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July 14, 2003
Consumer Alert: Look-Alike E-mails Try to Snag ID

OLYMPIA – July 14, 2003 - Attorney General Christine Gregoire today warned consumers about scam e-mails that try to trick consumers out of personal information by appearing to come from a company they may have an account with.

These practices have been dubbed “phishing” or “carding.”

The scam e-mails purport to be from familiar companies such as AOL, Paypal, eBay and others, with alarming messages like “your account is about to be terminated” or “our fraud department has some suspicions regarding this order.” Consumers are then urged to use what looks like a legitimate link to update billing information or confirm or decline a transaction.

The link transfers consumers to a phony but realistic looking website that fishes for personal information by asking them to reenter passwords, social security and credit card numbers, bank numbers, and other information.

Consumers duped out of personal information are at risk of identity theft and fraudulent purchases charged against them.

Gregoire warned consumers to use caution and be skeptical of messages asking for personal information – even if it appears to be from a legitimate source.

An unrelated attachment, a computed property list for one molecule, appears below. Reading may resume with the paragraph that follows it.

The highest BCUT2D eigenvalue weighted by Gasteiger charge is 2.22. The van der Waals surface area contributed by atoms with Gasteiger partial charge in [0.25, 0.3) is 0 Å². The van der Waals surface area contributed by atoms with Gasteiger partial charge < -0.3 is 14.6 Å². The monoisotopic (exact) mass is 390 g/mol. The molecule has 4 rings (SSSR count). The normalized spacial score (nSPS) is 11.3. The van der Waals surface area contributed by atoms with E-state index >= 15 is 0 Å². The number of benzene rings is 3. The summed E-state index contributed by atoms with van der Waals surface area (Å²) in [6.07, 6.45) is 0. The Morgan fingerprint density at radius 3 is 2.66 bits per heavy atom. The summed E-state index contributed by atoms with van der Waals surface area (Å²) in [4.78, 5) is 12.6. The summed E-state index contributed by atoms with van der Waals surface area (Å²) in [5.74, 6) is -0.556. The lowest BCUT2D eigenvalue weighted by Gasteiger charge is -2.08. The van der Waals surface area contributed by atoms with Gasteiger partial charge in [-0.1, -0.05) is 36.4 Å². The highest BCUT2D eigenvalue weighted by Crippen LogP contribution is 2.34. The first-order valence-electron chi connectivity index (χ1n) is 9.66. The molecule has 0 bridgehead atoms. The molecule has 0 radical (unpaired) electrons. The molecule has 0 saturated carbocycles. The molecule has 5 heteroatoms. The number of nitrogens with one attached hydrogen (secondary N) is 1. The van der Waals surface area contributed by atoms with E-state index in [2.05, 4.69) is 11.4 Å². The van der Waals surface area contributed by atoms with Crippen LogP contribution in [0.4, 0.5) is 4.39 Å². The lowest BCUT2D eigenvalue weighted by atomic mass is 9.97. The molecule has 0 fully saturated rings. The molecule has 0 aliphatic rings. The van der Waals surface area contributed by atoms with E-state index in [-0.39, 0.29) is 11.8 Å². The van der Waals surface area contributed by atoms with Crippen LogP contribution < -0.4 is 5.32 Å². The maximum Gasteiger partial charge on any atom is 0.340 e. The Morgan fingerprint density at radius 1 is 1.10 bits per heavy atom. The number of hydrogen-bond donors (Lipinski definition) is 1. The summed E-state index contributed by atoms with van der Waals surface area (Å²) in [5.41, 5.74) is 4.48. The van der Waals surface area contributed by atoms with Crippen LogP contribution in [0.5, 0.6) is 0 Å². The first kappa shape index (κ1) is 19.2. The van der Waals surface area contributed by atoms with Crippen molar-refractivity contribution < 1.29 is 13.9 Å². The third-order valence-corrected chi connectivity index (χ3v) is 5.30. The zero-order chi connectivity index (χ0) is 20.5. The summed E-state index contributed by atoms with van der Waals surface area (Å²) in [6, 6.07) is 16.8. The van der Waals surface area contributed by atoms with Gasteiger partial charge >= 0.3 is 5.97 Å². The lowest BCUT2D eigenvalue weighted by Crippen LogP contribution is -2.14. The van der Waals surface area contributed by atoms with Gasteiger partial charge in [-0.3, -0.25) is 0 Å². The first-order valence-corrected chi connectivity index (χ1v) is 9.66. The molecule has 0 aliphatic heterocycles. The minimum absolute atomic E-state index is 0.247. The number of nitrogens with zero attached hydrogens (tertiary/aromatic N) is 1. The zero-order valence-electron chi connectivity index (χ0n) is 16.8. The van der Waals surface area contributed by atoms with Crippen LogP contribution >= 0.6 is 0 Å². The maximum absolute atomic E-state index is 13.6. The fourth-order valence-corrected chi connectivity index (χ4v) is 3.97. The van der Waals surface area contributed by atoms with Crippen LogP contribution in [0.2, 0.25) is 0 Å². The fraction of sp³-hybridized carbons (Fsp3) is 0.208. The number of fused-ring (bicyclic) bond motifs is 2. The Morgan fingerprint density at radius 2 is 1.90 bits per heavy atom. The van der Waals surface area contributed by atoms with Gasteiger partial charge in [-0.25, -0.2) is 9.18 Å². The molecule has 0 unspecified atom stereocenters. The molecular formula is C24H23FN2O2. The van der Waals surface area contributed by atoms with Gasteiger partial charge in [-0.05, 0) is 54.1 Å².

The Consumer Protection office offers the following tips:

  • Be cautious of warnings that an account will shut down with little or no notice if you don’t reconfirm billing information.
  • Don’t click on the link. Contact the company directly by telephone or by directly entering a website address you know is real.
  • Check the address bar at the top of the browser – not just the pictures and logos used on the website.
  • Look for the “lock” icon on the browser’s status bar when submitting financial information on any website to be sure your information is secure during transmission.
  • Avoid sending personal or financial information via e-mail whenever possible.

If you suspect you’ve given personal information to an insecure source, you should:

  • Closely monitor credit card and bank statements for unauthorized charges.
  • Ask the fraud departments of each of the three major credit bureaus to place a “fraud alert” on your file and that no new credit be granted without your approval.
  • Close accounts that have been fraudulently accessed or opened. Put passwords (not your mother’s maiden name) on any new accounts you open.
  • File a report with your local police or the police where the theft took place and get a copy of the report.
  • Visit the Washington State Attorney General’s website at or contact the Federal Trade Commission by calling toll-free 1-877-438-4338 or
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